Dr. King’s legacy behind a new call for a moral revival
Monday, our nation celebrates the life and legacy of Dr. Martin Luther King Jr. On this special day of remembrance, people will recall his speeches, especially “I have a Dream.”
Dr. King did much more than dream; among many things, he launched a campaign to address head on our nation’s poverty and its root causes. He called it the Poor People’s Campaign and saw it as a way to unite impoverished Americans of all ethnicities to fight against racism and the hardships brought by that racism.
Half a century after Dr. King’s assassination, that poverty and racism still exist today. So does the inherent inequality that goes with that racism; the gap between rich and poor keeps getting wider.
One man now is renewing Dr. King’s battle. Rev. William Barber leads the resurgent Poor People’s Campaign, a national call for a moral revival.
Rev. Barber has built this new campaign on four pillars: The evils of systemic racism; poverty and rising inequality; ecological devastation; and the war economy and militarism.
Dr. King would have recognized all these factors. Like the inequality gap, they’ve only gotten more extreme. And these pillars are more interrelated than you may think.
According to the Census Bureau, one in 12 non-Hispanic white people lives in poverty. The poverty rate is double for Hispanic people – one in six. For Black people, it’s one in five.
Historically, poor people get the short end when it comes to governmental services; they have less political power to go with less money. Their streets are the last to get paved; their neighborhood needs are ignored. The hazards that threaten their daily lives are allowed to persist.
That’s where racism intersects ecology. Racism enables governments to divert money from priorities like providing clean drinking water or eliminating toxic waste sites because the assumption is that only poor people will be affected and those poor people are not white.
That assumption, of course, is dead wrong; everybody suffers if there’s no clean water to drink or toxic sites are allowed to persist. In California, Gov. Gavin Newsom has made it a priority to protect clean water – even while the federal government rolled back protections and blamed the homeless for water pollution.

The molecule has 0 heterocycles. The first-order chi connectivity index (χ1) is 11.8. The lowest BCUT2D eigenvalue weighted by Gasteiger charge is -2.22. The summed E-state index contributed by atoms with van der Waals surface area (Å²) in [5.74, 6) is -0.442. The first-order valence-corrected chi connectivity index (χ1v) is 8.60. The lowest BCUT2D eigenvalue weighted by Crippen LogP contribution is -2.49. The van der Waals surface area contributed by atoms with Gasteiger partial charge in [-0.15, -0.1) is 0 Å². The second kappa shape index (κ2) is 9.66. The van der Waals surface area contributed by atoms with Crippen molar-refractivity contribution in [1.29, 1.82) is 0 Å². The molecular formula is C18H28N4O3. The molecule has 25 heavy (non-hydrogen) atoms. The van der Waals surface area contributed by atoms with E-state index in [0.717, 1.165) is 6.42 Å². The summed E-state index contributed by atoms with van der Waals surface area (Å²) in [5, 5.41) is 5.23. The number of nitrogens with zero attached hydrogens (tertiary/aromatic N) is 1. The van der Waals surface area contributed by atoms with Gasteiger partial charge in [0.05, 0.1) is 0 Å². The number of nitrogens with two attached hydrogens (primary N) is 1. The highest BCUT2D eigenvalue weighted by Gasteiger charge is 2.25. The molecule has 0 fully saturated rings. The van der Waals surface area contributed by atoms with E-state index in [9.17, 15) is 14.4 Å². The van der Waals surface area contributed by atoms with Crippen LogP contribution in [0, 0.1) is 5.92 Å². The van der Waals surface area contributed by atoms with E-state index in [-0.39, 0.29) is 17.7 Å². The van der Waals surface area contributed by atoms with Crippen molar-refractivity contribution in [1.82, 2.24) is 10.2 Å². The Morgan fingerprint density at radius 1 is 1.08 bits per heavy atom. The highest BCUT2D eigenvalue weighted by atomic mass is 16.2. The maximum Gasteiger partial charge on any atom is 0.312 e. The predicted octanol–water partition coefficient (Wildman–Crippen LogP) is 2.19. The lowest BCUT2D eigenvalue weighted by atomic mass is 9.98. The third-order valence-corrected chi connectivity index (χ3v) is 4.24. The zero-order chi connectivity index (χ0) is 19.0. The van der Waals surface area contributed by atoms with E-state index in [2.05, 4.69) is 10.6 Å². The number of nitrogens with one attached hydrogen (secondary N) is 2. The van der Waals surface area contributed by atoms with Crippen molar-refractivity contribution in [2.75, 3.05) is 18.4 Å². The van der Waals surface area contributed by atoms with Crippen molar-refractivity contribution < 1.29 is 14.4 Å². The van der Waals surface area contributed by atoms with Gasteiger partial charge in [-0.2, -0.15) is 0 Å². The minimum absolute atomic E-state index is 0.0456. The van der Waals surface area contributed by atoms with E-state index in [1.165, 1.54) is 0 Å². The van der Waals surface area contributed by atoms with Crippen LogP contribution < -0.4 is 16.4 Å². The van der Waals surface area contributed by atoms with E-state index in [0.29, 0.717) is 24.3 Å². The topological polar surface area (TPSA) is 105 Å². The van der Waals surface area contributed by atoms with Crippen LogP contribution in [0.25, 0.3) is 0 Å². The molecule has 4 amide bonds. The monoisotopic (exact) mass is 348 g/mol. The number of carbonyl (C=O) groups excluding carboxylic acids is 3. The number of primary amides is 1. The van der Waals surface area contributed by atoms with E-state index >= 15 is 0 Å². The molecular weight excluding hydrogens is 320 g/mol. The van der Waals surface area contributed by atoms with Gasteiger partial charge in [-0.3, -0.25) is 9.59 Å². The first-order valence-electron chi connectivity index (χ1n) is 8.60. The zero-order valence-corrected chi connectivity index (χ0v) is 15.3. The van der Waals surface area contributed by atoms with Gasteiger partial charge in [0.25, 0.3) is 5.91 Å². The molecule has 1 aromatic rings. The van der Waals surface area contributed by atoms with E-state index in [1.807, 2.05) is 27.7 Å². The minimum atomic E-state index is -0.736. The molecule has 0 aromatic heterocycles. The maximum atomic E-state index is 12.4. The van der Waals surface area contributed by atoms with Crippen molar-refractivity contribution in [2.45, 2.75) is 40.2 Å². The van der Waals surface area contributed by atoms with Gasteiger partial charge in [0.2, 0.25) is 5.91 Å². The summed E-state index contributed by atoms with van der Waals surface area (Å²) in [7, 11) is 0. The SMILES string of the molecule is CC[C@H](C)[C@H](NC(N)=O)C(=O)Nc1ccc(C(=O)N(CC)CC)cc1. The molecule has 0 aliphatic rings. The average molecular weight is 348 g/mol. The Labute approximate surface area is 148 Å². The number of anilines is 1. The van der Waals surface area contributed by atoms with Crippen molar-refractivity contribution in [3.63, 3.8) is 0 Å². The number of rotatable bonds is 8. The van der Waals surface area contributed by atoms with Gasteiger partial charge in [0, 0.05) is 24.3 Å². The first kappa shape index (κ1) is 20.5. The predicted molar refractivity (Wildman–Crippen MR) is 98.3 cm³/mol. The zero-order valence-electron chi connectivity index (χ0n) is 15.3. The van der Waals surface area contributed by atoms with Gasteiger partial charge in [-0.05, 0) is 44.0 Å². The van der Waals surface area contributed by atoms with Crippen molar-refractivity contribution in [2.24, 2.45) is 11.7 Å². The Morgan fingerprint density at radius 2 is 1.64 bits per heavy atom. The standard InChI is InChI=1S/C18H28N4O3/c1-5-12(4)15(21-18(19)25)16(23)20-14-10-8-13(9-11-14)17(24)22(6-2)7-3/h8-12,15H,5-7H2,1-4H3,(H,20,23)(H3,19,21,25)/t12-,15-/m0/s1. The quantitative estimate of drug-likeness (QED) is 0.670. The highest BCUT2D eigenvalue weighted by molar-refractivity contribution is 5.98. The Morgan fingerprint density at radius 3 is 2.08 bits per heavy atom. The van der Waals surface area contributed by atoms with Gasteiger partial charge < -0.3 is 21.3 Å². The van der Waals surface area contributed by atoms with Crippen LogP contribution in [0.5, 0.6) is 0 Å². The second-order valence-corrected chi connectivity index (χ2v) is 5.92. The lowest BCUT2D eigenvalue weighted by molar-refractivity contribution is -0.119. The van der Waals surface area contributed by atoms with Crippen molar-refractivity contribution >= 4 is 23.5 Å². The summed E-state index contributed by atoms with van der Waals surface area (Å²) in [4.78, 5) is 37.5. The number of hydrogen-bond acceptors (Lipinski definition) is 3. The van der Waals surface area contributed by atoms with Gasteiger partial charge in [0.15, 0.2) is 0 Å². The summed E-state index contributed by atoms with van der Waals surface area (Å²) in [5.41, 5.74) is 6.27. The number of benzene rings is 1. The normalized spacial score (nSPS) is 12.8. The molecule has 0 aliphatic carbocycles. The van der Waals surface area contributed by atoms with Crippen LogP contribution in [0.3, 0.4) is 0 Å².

Remember Katrina and Maria? Those hurricanes devastated New Orleans and Puerto Rico, respectively. The hardest hit in both places: People of color. Following these weather-related catastrophes, services for people of color were limited and severely underfunded. Making matters worse, public services were privatized while job quality eroded.
Those consequences continue. In New Orleans, for example, nearly all public schools are now privatized. In addition, the Davis-Bacon Act – a 1931 law requiring workers on public projects to be paid the prevailing wage – was suspended, allowing workers to be paid much less. Many contractors, with impunity, failed to pay wages at all.
As for the war economy, America continues to plow incredible amounts of money into the military instead of helping the homeless, feeding the poor and comforting the afflicted. In the last fiscal year, the U.S. spent $649 billion on defense. That’s more than the military spending of China, Russia, Saudi Arabia, India, France, Germany and the United Kingdom combined.
Back when Dr. King was alive, the U.S. gave up its war on poverty because political leaders said the country needed that cash for the war in Vietnam. Fifty years later, there’s still the same excuse; take away from the poor to fight more war.
I plan to help Rev. Barber in his Poor People’s Campaign any way I can. If we want to end poverty and racism, we should uphold Dr. King’s legacy every day – not just Monday.
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